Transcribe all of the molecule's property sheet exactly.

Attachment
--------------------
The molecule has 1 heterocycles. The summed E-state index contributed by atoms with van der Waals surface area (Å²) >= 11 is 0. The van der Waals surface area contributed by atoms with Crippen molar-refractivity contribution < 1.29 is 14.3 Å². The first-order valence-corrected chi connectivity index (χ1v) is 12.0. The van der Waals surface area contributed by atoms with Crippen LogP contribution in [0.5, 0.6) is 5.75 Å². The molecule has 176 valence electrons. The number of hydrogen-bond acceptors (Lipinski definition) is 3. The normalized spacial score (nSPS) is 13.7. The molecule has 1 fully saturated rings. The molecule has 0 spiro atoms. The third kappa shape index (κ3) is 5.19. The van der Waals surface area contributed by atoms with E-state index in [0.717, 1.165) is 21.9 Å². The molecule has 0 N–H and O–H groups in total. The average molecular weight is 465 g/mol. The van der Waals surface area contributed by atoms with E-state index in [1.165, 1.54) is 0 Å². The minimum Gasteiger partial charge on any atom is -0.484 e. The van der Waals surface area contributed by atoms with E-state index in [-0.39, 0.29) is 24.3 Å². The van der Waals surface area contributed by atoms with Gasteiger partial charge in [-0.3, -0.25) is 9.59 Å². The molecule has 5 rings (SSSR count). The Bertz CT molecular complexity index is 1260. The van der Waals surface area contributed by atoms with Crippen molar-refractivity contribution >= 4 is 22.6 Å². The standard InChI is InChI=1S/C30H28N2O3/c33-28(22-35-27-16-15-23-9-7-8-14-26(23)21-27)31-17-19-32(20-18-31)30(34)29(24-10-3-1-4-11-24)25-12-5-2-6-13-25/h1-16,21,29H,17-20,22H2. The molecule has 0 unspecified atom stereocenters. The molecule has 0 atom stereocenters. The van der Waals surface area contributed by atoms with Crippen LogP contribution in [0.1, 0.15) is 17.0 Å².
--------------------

The molecule has 1 heterocycles. The summed E-state index contributed by atoms with van der Waals surface area (Å²) >= 11 is 0. The van der Waals surface area contributed by atoms with Crippen molar-refractivity contribution < 1.29 is 14.3 Å². The first-order valence-corrected chi connectivity index (χ1v) is 12.0. The van der Waals surface area contributed by atoms with Crippen LogP contribution in [0.5, 0.6) is 5.75 Å². The molecule has 176 valence electrons. The number of hydrogen-bond acceptors (Lipinski definition) is 3. The normalized spacial score (nSPS) is 13.7. The molecule has 1 fully saturated rings. The molecule has 0 spiro atoms. The third kappa shape index (κ3) is 5.19. The van der Waals surface area contributed by atoms with E-state index in [0.717, 1.165) is 21.9 Å². The molecule has 0 N–H and O–H groups in total. The average molecular weight is 465 g/mol. The van der Waals surface area contributed by atoms with E-state index in [1.165, 1.54) is 0 Å². The minimum Gasteiger partial charge on any atom is -0.484 e. The van der Waals surface area contributed by atoms with E-state index in [-0.39, 0.29) is 24.3 Å². The van der Waals surface area contributed by atoms with Gasteiger partial charge in [-0.3, -0.25) is 9.59 Å². The molecule has 5 rings (SSSR count). The Bertz CT molecular complexity index is 1260. The van der Waals surface area contributed by atoms with Crippen molar-refractivity contribution >= 4 is 22.6 Å². The standard InChI is InChI=1S/C30H28N2O3/c33-28(22-35-27-16-15-23-9-7-8-14-26(23)21-27)31-17-19-32(20-18-31)30(34)29(24-10-3-1-4-11-24)25-12-5-2-6-13-25/h1-16,21,29H,17-20,22H2. The molecule has 0 unspecified atom stereocenters. The molecule has 0 atom stereocenters. The van der Waals surface area contributed by atoms with Crippen LogP contribution in [0.1, 0.15) is 17.0 Å².